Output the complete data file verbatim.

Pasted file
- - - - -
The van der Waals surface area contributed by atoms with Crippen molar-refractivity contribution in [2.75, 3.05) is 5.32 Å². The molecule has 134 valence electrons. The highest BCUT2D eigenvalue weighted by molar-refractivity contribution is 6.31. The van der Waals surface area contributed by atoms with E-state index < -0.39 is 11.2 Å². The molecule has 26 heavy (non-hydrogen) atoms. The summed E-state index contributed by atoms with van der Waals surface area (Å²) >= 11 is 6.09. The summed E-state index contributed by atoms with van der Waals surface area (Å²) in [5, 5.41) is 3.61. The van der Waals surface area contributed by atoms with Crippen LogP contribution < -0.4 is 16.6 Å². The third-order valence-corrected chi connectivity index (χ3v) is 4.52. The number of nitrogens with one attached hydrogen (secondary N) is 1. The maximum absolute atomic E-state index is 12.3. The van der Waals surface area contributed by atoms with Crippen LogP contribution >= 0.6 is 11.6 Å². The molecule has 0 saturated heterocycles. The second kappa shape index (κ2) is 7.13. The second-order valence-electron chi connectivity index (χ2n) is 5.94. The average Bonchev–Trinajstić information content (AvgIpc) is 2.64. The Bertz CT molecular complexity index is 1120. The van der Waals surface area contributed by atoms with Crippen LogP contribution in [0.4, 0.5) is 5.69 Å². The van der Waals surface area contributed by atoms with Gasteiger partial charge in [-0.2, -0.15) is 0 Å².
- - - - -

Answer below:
The van der Waals surface area contributed by atoms with Crippen molar-refractivity contribution in [2.75, 3.05) is 5.32 Å². The molecule has 134 valence electrons. The highest BCUT2D eigenvalue weighted by molar-refractivity contribution is 6.31. The van der Waals surface area contributed by atoms with E-state index < -0.39 is 11.2 Å². The molecule has 26 heavy (non-hydrogen) atoms. The summed E-state index contributed by atoms with van der Waals surface area (Å²) >= 11 is 6.09. The summed E-state index contributed by atoms with van der Waals surface area (Å²) in [5, 5.41) is 3.61. The van der Waals surface area contributed by atoms with Crippen LogP contribution < -0.4 is 16.6 Å². The third-order valence-corrected chi connectivity index (χ3v) is 4.52. The number of nitrogens with one attached hydrogen (secondary N) is 1. The maximum absolute atomic E-state index is 12.3. The van der Waals surface area contributed by atoms with Crippen LogP contribution >= 0.6 is 11.6 Å². The molecule has 0 saturated heterocycles. The second kappa shape index (κ2) is 7.13. The second-order valence-electron chi connectivity index (χ2n) is 5.94. The average Bonchev–Trinajstić information content (AvgIpc) is 2.64. The Bertz CT molecular complexity index is 1120. The van der Waals surface area contributed by atoms with Crippen LogP contribution in [0.4, 0.5) is 5.69 Å². The van der Waals surface area contributed by atoms with Gasteiger partial charge in [-0.2, -0.15) is 0 Å².